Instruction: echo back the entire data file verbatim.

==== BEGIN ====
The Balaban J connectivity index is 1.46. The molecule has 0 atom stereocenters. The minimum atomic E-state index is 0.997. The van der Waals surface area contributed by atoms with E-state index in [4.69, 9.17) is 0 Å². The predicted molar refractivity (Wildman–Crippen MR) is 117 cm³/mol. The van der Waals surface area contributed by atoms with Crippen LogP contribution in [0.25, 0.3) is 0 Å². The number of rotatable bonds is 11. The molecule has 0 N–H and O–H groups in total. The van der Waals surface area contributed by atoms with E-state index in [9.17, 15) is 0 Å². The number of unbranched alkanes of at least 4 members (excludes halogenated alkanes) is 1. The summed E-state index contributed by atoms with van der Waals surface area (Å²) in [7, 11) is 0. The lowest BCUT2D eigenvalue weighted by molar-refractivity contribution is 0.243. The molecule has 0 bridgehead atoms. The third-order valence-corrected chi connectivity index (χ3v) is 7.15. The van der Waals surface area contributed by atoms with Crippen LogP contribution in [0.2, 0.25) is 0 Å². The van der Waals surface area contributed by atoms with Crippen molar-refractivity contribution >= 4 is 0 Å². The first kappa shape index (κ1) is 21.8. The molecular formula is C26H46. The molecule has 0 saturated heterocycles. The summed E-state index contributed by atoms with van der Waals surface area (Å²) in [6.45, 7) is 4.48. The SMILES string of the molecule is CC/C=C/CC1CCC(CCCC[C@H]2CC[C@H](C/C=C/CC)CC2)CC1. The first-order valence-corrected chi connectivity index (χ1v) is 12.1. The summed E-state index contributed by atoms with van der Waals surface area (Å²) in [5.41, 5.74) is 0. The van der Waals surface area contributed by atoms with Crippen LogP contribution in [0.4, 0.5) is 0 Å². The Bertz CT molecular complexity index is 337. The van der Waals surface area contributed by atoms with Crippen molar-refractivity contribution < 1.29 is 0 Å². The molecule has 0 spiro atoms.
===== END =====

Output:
The Balaban J connectivity index is 1.46. The molecule has 0 atom stereocenters. The minimum atomic E-state index is 0.997. The van der Waals surface area contributed by atoms with E-state index in [4.69, 9.17) is 0 Å². The predicted molar refractivity (Wildman–Crippen MR) is 117 cm³/mol. The van der Waals surface area contributed by atoms with Crippen LogP contribution in [0.25, 0.3) is 0 Å². The number of rotatable bonds is 11. The molecule has 0 N–H and O–H groups in total. The van der Waals surface area contributed by atoms with E-state index in [9.17, 15) is 0 Å². The number of unbranched alkanes of at least 4 members (excludes halogenated alkanes) is 1. The summed E-state index contributed by atoms with van der Waals surface area (Å²) in [7, 11) is 0. The lowest BCUT2D eigenvalue weighted by molar-refractivity contribution is 0.243. The molecule has 0 bridgehead atoms. The third-order valence-corrected chi connectivity index (χ3v) is 7.15. The van der Waals surface area contributed by atoms with Crippen LogP contribution in [0.2, 0.25) is 0 Å². The van der Waals surface area contributed by atoms with Crippen molar-refractivity contribution >= 4 is 0 Å². The first kappa shape index (κ1) is 21.8. The molecular formula is C26H46. The molecule has 0 saturated heterocycles. The summed E-state index contributed by atoms with van der Waals surface area (Å²) in [6.45, 7) is 4.48. The SMILES string of the molecule is CC/C=C/CC1CCC(CCCC[C@H]2CC[C@H](C/C=C/CC)CC2)CC1. The first-order valence-corrected chi connectivity index (χ1v) is 12.1. The summed E-state index contributed by atoms with van der Waals surface area (Å²) in [5.41, 5.74) is 0. The van der Waals surface area contributed by atoms with Crippen LogP contribution in [0.4, 0.5) is 0 Å². The Bertz CT molecular complexity index is 337. The van der Waals surface area contributed by atoms with Crippen molar-refractivity contribution < 1.29 is 0 Å². The molecule has 0 spiro atoms.